I need some help. I am working hard to find ways to bring more geometry into introductory calculus-based physics (and conceptual physics as well). By *geometry*, I mean specifically the geometry associated with vectors and tensors, and the information encoded therein. Yes, I said tensors.

I have been heavily influenced by these notes by Kip Thorne and Roger Blandford that form the basis of their forthcoming textbook. In particular, chapter 1 has deeply affected my view of what introductory physics could, and perhaps should, be like when an emphasis on geometry is provided. The discussion of tensors in these notes presents them as machines that take vectors as inputs and give a real number as output. This is the same approach taken in the famous general relativity textbook coauthored by Thorne (aka MTW) and in a fantastic new book by Jeevanjee. I won’t go into details here because I don’t think it’s necessary for my questions, but I look forward to exploring the approach in more depth in future posts.

Geometric entities, like vectors, have an existence independent of any coordinate system. For example, I can state that an object or particle has 35 units of momentum in a particular direction represented by an arrow and I can do so without choosing a coordinate system. I can project this momentum onto any arbitrary basis and resolve it into components if I want to. Fine. No problem.

But what about a quantity represented by a second rank tensor? What about moment of inertia (MoI0? MoI is a geometric quantity that has an existence independent of any coordinate system, but it isn’t a vector; it’s a second rank tensor that can be represented by a symmetric matrix.

So here is my question. How can I specificy a MoI in a coordinate-independent way analogous to doing so for a vector? For a vector, I can specificy a magnitude and draw a direction. What must I specify for MoI? I think I know the answer. I *think* I must specify the eigenvalues of the matrix representation of the MoI tensor and the principal axes to which these eigenvalues apply. These can then be projected onto a coordinate basis. Is that correct? If not, could you tell me if what I’m asking is even possible? I don’t see how it can’t be.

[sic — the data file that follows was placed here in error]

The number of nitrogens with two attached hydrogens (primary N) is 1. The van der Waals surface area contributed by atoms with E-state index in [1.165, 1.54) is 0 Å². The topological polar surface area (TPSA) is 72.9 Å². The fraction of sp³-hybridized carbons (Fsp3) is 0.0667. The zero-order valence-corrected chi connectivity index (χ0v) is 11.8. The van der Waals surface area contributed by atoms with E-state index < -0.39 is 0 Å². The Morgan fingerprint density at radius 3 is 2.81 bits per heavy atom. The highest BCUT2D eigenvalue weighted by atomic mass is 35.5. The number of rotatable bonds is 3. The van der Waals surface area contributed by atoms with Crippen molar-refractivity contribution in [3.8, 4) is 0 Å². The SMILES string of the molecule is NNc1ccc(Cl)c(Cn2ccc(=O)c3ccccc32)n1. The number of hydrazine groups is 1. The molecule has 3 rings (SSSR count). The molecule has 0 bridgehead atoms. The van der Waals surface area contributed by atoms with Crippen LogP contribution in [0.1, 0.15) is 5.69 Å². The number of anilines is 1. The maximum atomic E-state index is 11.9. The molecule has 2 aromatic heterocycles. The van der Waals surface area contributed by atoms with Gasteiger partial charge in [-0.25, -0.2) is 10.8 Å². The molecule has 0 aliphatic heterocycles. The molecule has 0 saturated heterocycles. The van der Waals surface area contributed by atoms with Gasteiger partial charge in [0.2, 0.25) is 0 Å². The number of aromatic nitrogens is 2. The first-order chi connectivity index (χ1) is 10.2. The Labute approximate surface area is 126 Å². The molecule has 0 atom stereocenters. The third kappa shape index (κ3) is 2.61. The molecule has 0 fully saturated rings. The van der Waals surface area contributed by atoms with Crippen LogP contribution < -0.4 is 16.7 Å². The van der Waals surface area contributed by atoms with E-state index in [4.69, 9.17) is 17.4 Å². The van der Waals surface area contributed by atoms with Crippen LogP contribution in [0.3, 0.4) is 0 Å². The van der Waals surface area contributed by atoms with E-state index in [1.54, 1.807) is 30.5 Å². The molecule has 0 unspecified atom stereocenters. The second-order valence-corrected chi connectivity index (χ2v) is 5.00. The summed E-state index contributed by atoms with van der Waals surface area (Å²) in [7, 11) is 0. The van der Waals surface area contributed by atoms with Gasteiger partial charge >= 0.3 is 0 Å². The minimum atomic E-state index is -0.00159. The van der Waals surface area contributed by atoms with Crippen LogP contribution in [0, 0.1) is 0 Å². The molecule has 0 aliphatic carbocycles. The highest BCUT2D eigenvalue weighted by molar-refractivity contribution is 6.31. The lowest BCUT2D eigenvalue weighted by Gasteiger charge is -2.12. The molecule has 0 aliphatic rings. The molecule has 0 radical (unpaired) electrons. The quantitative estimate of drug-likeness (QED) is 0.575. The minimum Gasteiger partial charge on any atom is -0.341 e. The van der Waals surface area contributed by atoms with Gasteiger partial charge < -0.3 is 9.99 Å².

Since the moment of inertia is a symmetric second-rank tensor, you can certainly specify it by giving its eigenvalues and eigenvectors. Physically, you can think of that as giving the ellipsoidal body with the same moment of inertia. The symmetry of the tensor is crucial here; otherwise it’s not guaranteed to have a basis of eigenvectors, or have real eigenvalues. (Although a singular value decomposition might provide similar intuition in the more general case.) And for higher-rank tensors, the theory of eigenvectors is more subtle, and quite recent (only a decade or so old). I certainly don’t think of it as intuitive for rank >= 3.

Also note that this description uses the metric. To identify eigenvalues and eigenvectors of a tensor, it has to be interpreted as having “one up and one down index”, or in more invariant terms, it has to be a map from a vector space to itself, not a map sending two vectors to a scalar. It seems to me that the most natural version of the moment of inertia is as a fully covariant tensor (both indices down), as in Energy = (1/2) I(omega,omega), but maybe that’s not the most fundamental way to think of it. In any case, if you have a metric, you can identify these different tensor types at will (“raise or lower indices”).

—David Metzler

Hi David, and thanks for the insight. I had not considered the ellipsoid description before now! Regarding the metric, I certainly plan on including it as I see it as a conceptual expansion of the Pythagorean theorem.